You may not be watching the impact of your opponent hitting the ball well, perhaps you’re too absorbed watching your own shot and seeing where it lands.

    Perhaps you are thinking ahead and not having a clear mind and be open to any shot from your opponent’s side.

    Perhaps you’re also too tight and anxious not knowing what you’re opponent will play and your legs don’t respond quickly.

    Let me know if any of these sound right…

    Reply
silincic April 13, 2014

Excellent lessons. So simply and so strong advice for club players. I played tennis once or twice a week. Thinking about timing and ritham helped me to enjoy more and not to be in tension trying to do best shots.

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Hemant May 2, 2014

Tomaz, I have been your long distance fan for a couple years now and love the site.

On going down with the ball – when ball is crossing net and dropping and when I am running towards it – how do I keep rhythm of going down with ball. I probably can mimick ball when I already am in position and balanced but how do I do that while in motion to run towards it?

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    Tomaz May 3, 2014

    Great question, Hemant.

    I plan to show this in one of my future articles but you CAN do it while moving.

    You simply lower yourself while moving. I call it going “down the slope”.

    To simplify, imagine a sloped line going from the top of your head from the place where you started to the place where you’re going to hit the ball.

    Since you’re going to be down and loaded at the place where you’re hitting the ball, you’ll be lower.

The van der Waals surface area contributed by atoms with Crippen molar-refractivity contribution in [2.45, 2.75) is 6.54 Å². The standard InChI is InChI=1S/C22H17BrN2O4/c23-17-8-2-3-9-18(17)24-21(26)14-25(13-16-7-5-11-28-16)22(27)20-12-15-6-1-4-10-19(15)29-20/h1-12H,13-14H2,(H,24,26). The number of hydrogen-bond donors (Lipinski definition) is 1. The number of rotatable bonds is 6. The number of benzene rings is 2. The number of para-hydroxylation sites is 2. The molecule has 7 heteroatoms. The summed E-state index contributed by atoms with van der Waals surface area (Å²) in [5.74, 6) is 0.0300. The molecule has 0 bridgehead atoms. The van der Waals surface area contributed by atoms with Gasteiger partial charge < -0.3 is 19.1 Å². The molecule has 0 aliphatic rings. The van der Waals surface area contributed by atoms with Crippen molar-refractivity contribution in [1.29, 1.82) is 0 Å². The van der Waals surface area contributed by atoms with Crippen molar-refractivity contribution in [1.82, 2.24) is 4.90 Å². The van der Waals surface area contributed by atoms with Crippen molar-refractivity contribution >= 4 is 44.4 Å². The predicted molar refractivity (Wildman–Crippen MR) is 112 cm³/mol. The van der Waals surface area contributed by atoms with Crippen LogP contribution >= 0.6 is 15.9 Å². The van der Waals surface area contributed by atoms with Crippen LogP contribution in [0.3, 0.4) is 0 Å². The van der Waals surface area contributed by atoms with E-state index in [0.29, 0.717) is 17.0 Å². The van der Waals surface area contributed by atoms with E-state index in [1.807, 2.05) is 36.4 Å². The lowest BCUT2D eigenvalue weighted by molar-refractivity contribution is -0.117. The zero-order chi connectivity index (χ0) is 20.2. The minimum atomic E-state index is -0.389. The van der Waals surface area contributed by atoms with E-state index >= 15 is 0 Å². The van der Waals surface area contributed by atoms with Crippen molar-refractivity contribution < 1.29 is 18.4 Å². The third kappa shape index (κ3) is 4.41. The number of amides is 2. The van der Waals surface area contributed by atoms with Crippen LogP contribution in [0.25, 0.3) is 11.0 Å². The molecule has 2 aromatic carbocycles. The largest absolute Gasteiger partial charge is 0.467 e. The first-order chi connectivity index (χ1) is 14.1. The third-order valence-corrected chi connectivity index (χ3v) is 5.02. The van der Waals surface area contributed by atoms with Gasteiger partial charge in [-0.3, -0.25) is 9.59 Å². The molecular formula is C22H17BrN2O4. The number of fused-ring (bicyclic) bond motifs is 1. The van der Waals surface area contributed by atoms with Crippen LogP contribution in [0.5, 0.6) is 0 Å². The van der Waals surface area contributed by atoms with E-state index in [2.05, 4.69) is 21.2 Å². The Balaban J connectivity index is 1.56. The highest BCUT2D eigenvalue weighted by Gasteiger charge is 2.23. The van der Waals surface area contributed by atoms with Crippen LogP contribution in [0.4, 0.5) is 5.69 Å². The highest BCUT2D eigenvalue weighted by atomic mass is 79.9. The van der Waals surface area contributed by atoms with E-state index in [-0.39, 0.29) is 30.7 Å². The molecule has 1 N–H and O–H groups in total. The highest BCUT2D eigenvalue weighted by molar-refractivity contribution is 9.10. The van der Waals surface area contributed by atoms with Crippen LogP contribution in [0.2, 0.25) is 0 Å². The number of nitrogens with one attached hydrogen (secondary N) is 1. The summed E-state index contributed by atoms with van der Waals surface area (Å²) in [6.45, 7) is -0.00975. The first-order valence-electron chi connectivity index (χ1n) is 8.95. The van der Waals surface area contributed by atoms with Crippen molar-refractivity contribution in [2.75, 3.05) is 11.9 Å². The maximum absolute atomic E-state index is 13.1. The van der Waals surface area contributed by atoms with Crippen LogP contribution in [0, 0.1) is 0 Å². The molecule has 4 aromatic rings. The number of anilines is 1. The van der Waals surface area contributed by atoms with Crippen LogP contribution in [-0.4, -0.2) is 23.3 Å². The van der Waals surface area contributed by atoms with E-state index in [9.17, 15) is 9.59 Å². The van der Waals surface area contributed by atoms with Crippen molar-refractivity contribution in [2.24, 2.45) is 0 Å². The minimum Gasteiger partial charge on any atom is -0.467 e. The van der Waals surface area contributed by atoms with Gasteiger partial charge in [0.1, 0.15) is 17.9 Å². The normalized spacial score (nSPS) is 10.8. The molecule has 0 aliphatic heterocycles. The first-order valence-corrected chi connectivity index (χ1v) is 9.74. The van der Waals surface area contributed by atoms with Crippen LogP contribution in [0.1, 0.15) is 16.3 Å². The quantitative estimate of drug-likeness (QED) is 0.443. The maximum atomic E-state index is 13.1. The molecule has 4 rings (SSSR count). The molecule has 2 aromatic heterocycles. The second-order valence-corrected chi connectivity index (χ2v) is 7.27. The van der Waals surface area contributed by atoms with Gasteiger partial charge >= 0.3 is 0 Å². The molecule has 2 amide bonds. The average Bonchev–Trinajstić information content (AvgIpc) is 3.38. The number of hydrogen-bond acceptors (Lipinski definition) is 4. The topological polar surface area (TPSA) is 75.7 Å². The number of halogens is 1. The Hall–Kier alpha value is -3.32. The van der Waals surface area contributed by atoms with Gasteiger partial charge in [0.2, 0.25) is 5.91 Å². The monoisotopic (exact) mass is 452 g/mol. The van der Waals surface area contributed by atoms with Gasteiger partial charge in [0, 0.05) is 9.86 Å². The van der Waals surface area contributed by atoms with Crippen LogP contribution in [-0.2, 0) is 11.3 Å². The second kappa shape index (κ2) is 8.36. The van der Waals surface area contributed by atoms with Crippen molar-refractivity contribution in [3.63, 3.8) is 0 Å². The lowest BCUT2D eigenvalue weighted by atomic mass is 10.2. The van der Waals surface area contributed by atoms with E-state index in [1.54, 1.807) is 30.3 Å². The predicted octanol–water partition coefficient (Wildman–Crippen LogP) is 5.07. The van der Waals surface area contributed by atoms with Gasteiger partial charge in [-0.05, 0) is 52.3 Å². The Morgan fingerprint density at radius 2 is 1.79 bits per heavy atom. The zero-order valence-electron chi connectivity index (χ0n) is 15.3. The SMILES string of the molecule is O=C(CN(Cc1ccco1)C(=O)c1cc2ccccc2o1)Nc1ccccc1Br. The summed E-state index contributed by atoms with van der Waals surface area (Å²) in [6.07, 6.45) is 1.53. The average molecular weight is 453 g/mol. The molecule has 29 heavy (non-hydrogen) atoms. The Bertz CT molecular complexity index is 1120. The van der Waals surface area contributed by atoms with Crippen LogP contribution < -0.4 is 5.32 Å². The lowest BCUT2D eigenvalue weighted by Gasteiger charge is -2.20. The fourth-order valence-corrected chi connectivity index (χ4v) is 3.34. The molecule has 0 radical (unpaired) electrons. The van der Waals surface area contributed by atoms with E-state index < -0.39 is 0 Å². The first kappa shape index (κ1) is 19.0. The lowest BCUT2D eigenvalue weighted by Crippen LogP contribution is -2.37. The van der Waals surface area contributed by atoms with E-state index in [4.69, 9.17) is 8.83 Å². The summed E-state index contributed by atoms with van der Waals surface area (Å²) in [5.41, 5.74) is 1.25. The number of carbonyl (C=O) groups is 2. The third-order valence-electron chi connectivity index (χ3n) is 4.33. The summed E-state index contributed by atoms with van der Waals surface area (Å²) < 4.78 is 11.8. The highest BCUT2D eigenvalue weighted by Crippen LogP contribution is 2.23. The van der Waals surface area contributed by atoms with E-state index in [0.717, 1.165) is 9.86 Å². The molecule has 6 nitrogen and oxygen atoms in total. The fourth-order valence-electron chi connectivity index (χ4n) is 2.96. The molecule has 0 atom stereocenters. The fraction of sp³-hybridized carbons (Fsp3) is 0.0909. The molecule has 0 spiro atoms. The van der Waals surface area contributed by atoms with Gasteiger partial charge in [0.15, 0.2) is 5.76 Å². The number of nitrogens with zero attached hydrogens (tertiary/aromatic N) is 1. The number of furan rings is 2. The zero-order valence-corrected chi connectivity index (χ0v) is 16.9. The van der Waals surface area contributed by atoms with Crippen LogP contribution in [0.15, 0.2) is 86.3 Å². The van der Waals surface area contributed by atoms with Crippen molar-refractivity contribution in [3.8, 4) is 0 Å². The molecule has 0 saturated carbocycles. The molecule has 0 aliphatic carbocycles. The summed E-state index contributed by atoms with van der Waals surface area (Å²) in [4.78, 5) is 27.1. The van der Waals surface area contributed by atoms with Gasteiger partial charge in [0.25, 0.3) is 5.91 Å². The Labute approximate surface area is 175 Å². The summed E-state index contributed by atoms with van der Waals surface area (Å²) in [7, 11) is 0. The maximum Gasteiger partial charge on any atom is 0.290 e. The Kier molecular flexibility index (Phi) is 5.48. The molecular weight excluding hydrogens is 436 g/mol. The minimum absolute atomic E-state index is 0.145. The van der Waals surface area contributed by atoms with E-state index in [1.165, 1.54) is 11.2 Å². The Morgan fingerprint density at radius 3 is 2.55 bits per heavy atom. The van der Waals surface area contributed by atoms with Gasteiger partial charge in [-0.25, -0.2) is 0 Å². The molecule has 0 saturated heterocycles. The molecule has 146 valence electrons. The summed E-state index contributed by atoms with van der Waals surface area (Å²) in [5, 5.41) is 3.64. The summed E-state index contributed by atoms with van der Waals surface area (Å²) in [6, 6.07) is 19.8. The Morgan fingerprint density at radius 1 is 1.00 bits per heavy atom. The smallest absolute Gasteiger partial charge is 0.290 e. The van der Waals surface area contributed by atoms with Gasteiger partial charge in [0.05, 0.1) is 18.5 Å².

Now just try to follow this sloped line while moving towards the ball. I’ll show this soon…

    Reply
Rob Cross May 6, 2014

Love these videos. I’m almost 50 and injuries are an issue. I like the tips on how to be more relaxed and effortless. Thanks.

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Vietnamese54 June 28, 2014

Hi Tomaz,
Just say truely thanks to you for the valued works.
Wellcome to Ha Noi, Vietnam.

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Kenshi2005 July 2, 2014

Hi Tomaz,
I have a Silent partner ball machine. How could I practice timing gradually? Should I set the feeding rate slower then increase or the adjust speed of the ball. What is the best way to practice timing with ball machine.

Thanks

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    Tomaz July 2, 2014

    Yes, I suggest you start at slow speed and see if you time the ball well. The next step would be to increase the speed and also change your positions.

    Work on hitting the ball when falling down, then top of the bounce and eventually on the rise.

    So the speed and depth of the ball are the same, except you change your position in order to challenge your timing skills.

    Reply
      Kenshi2005 July 3, 2014

      What do you mean by changing the positions?

      I never thought about that type of drill: speed and depth the same but hit the ball when falling down, top of bounce and on the rise. I will try that.

      Thanks

      Reply

[…] “other” timing is when you initiate the stroke forward before the ball has bounced. This one is very challenging as you have NO CUE on when to actually […]

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Nilkanth Deshpande March 9, 2015

Your instructions are combination of two great books i e 1 Zen In The Art Of Archery by Prof Eugen Herrigel 2 Inner Tennis by W Timothy Gallwey. In life every effort should be effortless including tennis so your instructions are for living life smoothly,effortlessly. Please do elaborate about getting time for top of the bounce and rising balls, service and volleys